Marketing is a niche that gets harder every day. Less and less people trust any kinds of ads, be that an old-school billboard or a highly-targeted Facebook ad. With the ever-growing plethora of websites and only 10 first positions in Google, SEO is becoming reserved for the large highly influential companies. With social media trying to become more “private” and the content growing as well, organic social traffic is a pain to get. But keep calm – some tactics are still on the flow. Influencer marketing is one of those tactics.
Influencer marketing is one of the fastest growing channels for brands. It beats organic search, paid search, and even the good old email marketing. 22% of marketers say influencer marketing is the most cost-effective method of obtaining new customers. On average, businesses earn $6.50 for each dollar spent on influencers.
Below you’ll find an infographic of tools made specifically for influencer marketing. However, to get the best possible results, you’ve got to know at least the basics of influencers marketing first. So, let’s start with the influencers’ types.
- Celebrity influencers
It doesn’t matter whether the influencer is a strictly social media celebrity or someone who has been famous long before people knew the word “Instagram”. If they have millions and millions of followers on social media accounts and their engagement rate is through the roof, it’s most likely they work with large enterprise and advertise almost anything. While you surely wouldn’t follow a famous makeup artist in their car choice, many people would. That’s the kind of influence that stars tend to have on their audience.
Macro-influencers are online influencers with hundreds thousands of followers. Unlike celebrities, they usually advertise products within their expertise. The popular niches include video gaming, makeup, clothing, sports, food, health, and travel. They charge a lot of their services and the results are likely to be positive, as their audience is large and targeted.
- Middle-power influencers
Influencers with the following between 10,000 and 250,000 currently dominate the market. They are also focused on their niche, however, the choice of industries is much bigger in this category. The prices differ significantly as well.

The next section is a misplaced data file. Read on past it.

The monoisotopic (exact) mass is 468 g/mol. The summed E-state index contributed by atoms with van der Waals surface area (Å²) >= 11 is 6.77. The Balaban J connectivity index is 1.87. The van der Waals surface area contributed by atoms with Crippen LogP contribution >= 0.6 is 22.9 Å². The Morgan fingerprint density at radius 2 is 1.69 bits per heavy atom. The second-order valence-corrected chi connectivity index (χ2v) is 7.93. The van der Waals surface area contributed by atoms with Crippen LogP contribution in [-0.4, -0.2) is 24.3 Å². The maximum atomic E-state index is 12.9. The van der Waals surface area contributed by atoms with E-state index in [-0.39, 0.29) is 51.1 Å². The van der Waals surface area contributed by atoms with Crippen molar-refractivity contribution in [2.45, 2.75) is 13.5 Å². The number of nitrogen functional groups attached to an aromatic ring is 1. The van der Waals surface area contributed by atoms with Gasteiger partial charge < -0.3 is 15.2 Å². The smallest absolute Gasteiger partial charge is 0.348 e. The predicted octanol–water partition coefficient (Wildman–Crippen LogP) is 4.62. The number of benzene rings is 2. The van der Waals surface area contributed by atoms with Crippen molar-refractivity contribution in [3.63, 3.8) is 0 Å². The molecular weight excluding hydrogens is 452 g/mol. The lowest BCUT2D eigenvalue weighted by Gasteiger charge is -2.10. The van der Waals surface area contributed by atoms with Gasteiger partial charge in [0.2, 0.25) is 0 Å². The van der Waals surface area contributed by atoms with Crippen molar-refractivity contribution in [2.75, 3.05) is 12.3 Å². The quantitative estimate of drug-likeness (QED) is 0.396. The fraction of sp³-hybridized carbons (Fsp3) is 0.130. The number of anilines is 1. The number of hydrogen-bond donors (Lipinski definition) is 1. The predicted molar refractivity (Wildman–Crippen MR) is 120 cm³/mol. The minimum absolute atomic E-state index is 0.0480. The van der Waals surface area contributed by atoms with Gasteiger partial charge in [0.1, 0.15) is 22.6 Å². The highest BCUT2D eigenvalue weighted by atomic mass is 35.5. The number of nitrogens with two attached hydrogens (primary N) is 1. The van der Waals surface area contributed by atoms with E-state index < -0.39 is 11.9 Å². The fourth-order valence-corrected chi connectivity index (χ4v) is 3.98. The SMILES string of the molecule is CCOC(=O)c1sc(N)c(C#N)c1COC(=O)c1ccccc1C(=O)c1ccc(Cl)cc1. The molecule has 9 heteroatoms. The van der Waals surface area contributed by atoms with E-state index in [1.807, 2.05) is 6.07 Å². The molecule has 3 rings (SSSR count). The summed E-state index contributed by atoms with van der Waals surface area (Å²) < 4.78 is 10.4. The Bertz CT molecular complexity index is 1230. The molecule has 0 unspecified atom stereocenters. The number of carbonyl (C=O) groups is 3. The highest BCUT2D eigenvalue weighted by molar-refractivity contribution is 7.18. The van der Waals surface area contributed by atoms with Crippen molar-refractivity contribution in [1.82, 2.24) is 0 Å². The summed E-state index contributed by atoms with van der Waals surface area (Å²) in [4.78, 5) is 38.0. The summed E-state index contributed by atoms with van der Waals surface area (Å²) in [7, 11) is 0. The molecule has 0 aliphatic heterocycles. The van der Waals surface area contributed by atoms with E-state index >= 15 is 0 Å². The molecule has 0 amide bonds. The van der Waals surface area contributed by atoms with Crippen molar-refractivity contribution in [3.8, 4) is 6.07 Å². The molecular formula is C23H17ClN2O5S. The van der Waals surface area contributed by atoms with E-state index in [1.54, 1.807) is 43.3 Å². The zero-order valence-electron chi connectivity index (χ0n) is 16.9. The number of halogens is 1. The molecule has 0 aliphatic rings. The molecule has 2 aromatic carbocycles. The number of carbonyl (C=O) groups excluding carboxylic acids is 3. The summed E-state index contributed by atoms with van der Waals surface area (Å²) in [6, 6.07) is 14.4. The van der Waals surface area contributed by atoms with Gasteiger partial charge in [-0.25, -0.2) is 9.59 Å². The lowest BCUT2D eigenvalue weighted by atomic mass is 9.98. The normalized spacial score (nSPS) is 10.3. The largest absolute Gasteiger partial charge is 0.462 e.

Micro-influencers might seem insignificant, but that isn’t true. They are a great choice for a marketing campaign, especially if you’re on a budget. First, they exist in every niche. If you’re selling stuffed animals with built-in audiobooks, the Internet will have a micro-influencer for that. Second, their audience is usually very engaged and trusting. Micro-influencers aren’t “sell-outs” yet, so people tend to see them more as friends than as anything else. Third, the payment conditions can be very different. Micro-influencers can even talk about your product for free if they truly like it. That’s because they are interested in delivering new content and growing their audience.
How to approach the influencers?
Surely, before approaching influencers, you’ve got to find the ones that would suit your brand best. If you scroll down, you’ll see the infographics with the tools that find relevant influencers painlessly. But what do you do after you have your list of possible partners?
- Find out more about each influencer from your list. Perhaps, you have something in common that could simplify the outreach. Perhaps, someone is not actually right for your brand after all.
- Build a connection. Sometimes, paying good money and having a decent product will be more than enough to make an influencer work with you. Other times, you’ll have to remember that social media is just that – social. It requires people to be “friends” before doing favors for each other. So, do your best in terms of social media code of conduct: share the influencers’ content, comment on their blog, mention them in your own content. Chances are, they will feel obligated to return the favor when it’ll come to your brand and your product.
- Reach out. Finally, unavoidably, you’ll have to reach out with your proposal. Keep in mind, your email/message for each influencer should be personal. It has to be based on the research you’ve done on the influencer. This shouldn’t be too hard or too time-consuming since you won’t end up with the large list of influencers anyway. Your proposal should clearly describe your brand, your product, and your request. Don’t forget to outline what’s in it for the influencer.
After you’ve found your influencer, reached out to them, and carried out an influencer marketing campaign, don’t forget to measure the results. Some tools from the list below will help you with analytics as well with finding influencer. However, most tools below are geared towards finding the right social media influencers, which is the biggest and most pressing challenge according to a study by Econsultancy.
Read more: Be a Traffic Director on Social Media